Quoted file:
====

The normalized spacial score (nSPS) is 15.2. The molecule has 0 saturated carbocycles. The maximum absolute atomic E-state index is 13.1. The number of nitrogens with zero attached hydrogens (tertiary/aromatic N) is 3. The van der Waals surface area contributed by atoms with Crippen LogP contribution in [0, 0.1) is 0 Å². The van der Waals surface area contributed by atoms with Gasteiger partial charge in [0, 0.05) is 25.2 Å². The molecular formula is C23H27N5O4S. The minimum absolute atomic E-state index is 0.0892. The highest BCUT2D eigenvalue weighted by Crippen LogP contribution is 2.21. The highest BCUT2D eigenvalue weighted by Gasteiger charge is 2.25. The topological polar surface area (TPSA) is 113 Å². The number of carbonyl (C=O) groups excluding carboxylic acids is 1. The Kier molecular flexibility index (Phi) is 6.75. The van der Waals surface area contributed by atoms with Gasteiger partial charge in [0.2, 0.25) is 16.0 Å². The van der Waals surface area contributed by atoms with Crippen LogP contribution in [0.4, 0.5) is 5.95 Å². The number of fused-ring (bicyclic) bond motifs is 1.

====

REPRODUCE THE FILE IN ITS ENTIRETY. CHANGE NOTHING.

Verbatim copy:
The normalized spacial score (nSPS) is 15.2. The molecule has 0 saturated carbocycles. The maximum absolute atomic E-state index is 13.1. The number of nitrogens with zero attached hydrogens (tertiary/aromatic N) is 3. The van der Waals surface area contributed by atoms with Crippen LogP contribution in [0, 0.1) is 0 Å². The van der Waals surface area contributed by atoms with Gasteiger partial charge in [0, 0.05) is 25.2 Å². The molecular formula is C23H27N5O4S. The minimum absolute atomic E-state index is 0.0892. The highest BCUT2D eigenvalue weighted by Crippen LogP contribution is 2.21. The highest BCUT2D eigenvalue weighted by Gasteiger charge is 2.25. The topological polar surface area (TPSA) is 113 Å². The number of carbonyl (C=O) groups excluding carboxylic acids is 1. The Kier molecular flexibility index (Phi) is 6.75. The van der Waals surface area contributed by atoms with Gasteiger partial charge in [0.2, 0.25) is 16.0 Å². The van der Waals surface area contributed by atoms with Crippen LogP contribution in [0.4, 0.5) is 5.95 Å². The number of fused-ring (bicyclic) bond motifs is 1.